Some idioms have clear origins or are semi discernible based on context. Take the expression “bless your heart”, which expresses fondness.
But for any of the 1.3 billion people who speak English as a second language or for neurodivergent individuals, certain idioms may feel uncomfortable to decipher.
For example, “break a leg” sounds violent and unkind. But it means the speaker wishes someone good luck.
Similarly, “As right as rain” may sound like a bad thing in the modern-day, but it means something is perfect, as rain would have been a blessing to farming communities gone by.
What’s a marketing team to do when it comes to translating their phrases into English?
The key is proper localisation. This means breaking your content down by location in addition to language. If you’re a French brand trading globally, you will want your English adverts translated separately for American, Australian, and UK audiences.
To buy into localisation, you need to see that translating content isn’t just about being understood. Your goal should be to make your audience feel seen and give readers a way to connect to your content. Idioms are a great way to achieve that feeling of connection, so experienced localisation translators will consider the greater context and switch your idioms for locally appropriate ones.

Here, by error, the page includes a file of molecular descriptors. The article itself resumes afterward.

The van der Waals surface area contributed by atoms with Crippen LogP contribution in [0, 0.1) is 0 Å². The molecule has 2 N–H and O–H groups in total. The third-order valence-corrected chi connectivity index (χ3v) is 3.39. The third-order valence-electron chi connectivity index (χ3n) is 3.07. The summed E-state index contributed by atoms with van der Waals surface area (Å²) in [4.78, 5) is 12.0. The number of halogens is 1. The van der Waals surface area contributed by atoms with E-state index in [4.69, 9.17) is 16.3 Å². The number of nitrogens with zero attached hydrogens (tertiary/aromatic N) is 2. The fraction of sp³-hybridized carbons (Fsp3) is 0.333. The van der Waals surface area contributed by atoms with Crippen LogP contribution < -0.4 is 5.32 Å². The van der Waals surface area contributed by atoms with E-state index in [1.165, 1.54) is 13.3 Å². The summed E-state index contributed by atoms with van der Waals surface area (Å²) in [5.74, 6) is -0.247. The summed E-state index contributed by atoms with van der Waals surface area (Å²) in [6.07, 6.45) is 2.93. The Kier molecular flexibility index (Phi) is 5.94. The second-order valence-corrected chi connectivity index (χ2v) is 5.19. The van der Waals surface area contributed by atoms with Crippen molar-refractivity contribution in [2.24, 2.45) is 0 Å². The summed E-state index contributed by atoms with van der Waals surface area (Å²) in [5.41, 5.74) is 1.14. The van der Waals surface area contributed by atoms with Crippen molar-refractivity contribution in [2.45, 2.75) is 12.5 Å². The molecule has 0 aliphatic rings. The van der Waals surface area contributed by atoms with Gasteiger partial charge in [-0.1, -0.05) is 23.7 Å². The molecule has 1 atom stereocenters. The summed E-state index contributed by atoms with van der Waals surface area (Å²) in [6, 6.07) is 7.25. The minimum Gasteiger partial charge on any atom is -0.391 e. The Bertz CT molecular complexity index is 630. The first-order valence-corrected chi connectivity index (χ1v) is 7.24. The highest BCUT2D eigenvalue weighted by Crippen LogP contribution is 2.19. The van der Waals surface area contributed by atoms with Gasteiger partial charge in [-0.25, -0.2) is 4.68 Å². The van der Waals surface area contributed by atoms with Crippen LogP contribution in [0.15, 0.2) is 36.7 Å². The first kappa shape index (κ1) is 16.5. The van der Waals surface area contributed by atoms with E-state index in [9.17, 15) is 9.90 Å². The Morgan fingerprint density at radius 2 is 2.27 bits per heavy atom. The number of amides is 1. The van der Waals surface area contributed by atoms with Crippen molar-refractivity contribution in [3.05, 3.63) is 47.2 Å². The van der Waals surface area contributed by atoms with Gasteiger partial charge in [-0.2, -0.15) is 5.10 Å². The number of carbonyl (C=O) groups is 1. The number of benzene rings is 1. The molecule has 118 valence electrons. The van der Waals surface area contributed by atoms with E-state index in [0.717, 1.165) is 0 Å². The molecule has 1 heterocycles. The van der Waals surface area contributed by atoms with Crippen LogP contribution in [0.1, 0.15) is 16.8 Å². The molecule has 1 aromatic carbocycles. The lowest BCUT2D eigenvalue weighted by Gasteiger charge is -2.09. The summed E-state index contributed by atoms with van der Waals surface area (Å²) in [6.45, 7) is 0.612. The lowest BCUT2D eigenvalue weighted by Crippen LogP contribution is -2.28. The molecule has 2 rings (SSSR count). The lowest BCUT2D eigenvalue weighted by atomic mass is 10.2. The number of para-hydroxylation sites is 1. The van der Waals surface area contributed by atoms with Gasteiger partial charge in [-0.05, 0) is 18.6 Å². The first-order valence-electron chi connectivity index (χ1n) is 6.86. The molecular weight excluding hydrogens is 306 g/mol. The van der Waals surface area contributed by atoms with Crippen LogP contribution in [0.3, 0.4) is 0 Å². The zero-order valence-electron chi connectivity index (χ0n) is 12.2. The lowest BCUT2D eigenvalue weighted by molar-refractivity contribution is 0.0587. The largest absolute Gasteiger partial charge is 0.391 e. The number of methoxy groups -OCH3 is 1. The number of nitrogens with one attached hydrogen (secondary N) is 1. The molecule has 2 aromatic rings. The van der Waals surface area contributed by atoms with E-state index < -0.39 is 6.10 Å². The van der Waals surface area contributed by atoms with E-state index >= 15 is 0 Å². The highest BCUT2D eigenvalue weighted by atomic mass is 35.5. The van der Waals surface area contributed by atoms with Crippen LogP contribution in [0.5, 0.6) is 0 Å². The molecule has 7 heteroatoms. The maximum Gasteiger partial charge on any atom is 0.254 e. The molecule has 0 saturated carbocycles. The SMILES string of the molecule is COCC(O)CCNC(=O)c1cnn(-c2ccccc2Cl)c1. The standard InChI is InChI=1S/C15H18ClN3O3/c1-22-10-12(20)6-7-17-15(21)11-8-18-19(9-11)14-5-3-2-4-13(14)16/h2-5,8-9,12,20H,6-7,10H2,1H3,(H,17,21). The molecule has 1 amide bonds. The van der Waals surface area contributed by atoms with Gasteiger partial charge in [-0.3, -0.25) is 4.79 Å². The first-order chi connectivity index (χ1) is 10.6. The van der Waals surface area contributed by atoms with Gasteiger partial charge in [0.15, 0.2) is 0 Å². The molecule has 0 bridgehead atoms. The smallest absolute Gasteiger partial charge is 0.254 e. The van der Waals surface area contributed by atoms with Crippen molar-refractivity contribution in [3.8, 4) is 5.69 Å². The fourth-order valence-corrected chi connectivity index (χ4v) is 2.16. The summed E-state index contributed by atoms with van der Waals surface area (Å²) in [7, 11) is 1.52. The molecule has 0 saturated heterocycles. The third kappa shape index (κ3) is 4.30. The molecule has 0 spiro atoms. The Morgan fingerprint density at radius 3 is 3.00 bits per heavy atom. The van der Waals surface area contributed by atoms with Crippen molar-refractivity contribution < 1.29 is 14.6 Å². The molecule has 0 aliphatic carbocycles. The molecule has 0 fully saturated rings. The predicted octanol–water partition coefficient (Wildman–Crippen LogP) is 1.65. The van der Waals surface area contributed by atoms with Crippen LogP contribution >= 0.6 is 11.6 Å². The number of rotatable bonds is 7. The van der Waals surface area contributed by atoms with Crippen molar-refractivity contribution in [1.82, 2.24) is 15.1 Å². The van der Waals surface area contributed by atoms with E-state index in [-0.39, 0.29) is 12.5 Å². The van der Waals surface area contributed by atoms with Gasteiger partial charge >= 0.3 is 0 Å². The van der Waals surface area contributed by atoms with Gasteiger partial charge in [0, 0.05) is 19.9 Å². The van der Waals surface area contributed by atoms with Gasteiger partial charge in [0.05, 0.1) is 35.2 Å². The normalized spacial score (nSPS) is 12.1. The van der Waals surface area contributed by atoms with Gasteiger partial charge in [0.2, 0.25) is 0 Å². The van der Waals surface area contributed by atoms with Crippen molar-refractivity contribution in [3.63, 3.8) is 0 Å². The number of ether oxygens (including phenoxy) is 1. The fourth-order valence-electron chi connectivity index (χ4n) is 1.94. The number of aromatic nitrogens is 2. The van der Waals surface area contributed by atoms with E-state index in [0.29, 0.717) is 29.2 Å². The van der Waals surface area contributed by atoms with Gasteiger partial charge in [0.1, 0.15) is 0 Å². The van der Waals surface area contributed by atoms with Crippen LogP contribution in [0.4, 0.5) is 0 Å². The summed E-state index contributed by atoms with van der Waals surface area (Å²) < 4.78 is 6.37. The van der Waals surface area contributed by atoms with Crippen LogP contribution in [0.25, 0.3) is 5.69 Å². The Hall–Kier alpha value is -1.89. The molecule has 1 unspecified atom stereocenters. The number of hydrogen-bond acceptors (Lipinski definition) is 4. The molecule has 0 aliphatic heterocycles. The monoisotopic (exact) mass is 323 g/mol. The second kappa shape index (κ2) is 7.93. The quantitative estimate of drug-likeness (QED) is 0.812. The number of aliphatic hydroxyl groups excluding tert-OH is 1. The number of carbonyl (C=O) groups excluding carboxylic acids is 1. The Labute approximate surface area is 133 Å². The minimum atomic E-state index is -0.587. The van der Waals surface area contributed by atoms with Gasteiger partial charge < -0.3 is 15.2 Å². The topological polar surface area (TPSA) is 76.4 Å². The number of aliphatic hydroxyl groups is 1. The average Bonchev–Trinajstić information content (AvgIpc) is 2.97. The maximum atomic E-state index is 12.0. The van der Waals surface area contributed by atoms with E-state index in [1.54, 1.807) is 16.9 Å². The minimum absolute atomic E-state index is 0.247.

We have a whole team of translators and localisation experts so feel free to contact us if you have localisation questions about your upcoming marketing campaigns.
Five English idioms you might not know
Congratulations on becoming that much wiser in the wonderful world of idioms!
Here are the meanings of the five idioms we mentioned earlier.
Every cloud has a silver lining ⛅️
Speakers frequently use this idiom as a complete sentence. It refers to the silver glow around a cloud when the sun is behind it and implies something good has come from a bad situation.
Example: “Well, every cloud has a silver lining!.” Or simply, “Every cloud!”
Let someone off the hook 🎣
Letting someone off the hook means not holding that person responsible for something they have done. Some individuals also use it jokingly after realising they have wrongly accused someone of something.
Example: “I let Tom off the hook after apologising to his sister.”
Spill the beans 🤭
This one sounds similar to an expression we covered in our ten great English idioms blog, but it has an entirely different meaning. To spill the beans means to reveal a secret accidentally or otherwise.
Example: “Steve spilt the beans on your new job!”
Go on a wild goose chase 🦢
Going or being sent on a wild goose chase means you’ve been chasing after something that doesn’t exist or was unnecessary.
Example: “He sent me on a wild goose chase!”
Your guess is as good as mine 🤷
This idiom means the speaker does not know the answer to a question or situation. Usually, the receiver of the idiom is also unlikely to know the correct answer. Again this idiom is often used as a complete sentence.
Example: “Your guess is as good as mine”, often accompanied by a shoulder shrug.